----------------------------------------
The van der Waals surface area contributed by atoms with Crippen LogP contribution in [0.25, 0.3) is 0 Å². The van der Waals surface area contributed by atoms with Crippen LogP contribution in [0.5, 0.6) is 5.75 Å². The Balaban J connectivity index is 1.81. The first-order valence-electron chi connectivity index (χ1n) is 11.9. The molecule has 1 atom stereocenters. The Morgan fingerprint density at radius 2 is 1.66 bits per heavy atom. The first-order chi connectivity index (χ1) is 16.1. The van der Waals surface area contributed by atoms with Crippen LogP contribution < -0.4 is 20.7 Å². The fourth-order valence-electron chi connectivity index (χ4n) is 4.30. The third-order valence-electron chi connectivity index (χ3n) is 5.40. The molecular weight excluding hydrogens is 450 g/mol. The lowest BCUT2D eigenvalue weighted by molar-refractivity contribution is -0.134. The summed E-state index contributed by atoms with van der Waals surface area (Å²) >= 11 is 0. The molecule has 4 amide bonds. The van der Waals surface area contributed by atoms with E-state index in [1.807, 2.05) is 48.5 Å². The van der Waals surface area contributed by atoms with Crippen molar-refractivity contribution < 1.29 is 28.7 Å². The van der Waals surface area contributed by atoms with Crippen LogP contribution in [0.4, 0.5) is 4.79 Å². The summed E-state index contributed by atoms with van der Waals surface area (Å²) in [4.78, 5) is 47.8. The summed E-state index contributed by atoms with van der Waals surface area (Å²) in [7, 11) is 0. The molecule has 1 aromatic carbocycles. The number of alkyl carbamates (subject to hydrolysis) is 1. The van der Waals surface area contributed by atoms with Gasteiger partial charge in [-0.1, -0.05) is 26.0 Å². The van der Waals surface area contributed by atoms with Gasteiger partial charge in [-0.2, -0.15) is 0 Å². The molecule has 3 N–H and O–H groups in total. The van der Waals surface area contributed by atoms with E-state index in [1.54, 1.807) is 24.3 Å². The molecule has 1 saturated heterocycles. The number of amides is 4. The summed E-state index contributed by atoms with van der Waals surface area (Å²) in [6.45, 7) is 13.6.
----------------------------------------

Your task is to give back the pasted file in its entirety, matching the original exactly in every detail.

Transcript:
The van der Waals surface area contributed by atoms with Crippen LogP contribution in [0.25, 0.3) is 0 Å². The van der Waals surface area contributed by atoms with Crippen LogP contribution in [0.5, 0.6) is 5.75 Å². The Balaban J connectivity index is 1.81. The first-order valence-electron chi connectivity index (χ1n) is 11.9. The molecule has 1 atom stereocenters. The Morgan fingerprint density at radius 2 is 1.66 bits per heavy atom. The first-order chi connectivity index (χ1) is 16.1. The van der Waals surface area contributed by atoms with Crippen LogP contribution < -0.4 is 20.7 Å². The fourth-order valence-electron chi connectivity index (χ4n) is 4.30. The third-order valence-electron chi connectivity index (χ3n) is 5.40. The molecular weight excluding hydrogens is 450 g/mol. The lowest BCUT2D eigenvalue weighted by molar-refractivity contribution is -0.134. The summed E-state index contributed by atoms with van der Waals surface area (Å²) >= 11 is 0. The molecule has 4 amide bonds. The van der Waals surface area contributed by atoms with E-state index in [1.807, 2.05) is 48.5 Å². The van der Waals surface area contributed by atoms with Crippen molar-refractivity contribution < 1.29 is 28.7 Å². The van der Waals surface area contributed by atoms with Crippen LogP contribution in [0.4, 0.5) is 4.79 Å². The summed E-state index contributed by atoms with van der Waals surface area (Å²) in [4.78, 5) is 47.8. The summed E-state index contributed by atoms with van der Waals surface area (Å²) in [7, 11) is 0. The molecule has 1 aromatic carbocycles. The number of alkyl carbamates (subject to hydrolysis) is 1. The van der Waals surface area contributed by atoms with Gasteiger partial charge in [-0.1, -0.05) is 26.0 Å². The van der Waals surface area contributed by atoms with Gasteiger partial charge in [-0.2, -0.15) is 0 Å². The molecule has 3 N–H and O–H groups in total. The van der Waals surface area contributed by atoms with E-state index in [1.54, 1.807) is 24.3 Å². The molecule has 1 saturated heterocycles. The number of amides is 4. The summed E-state index contributed by atoms with van der Waals surface area (Å²) in [6.45, 7) is 13.6.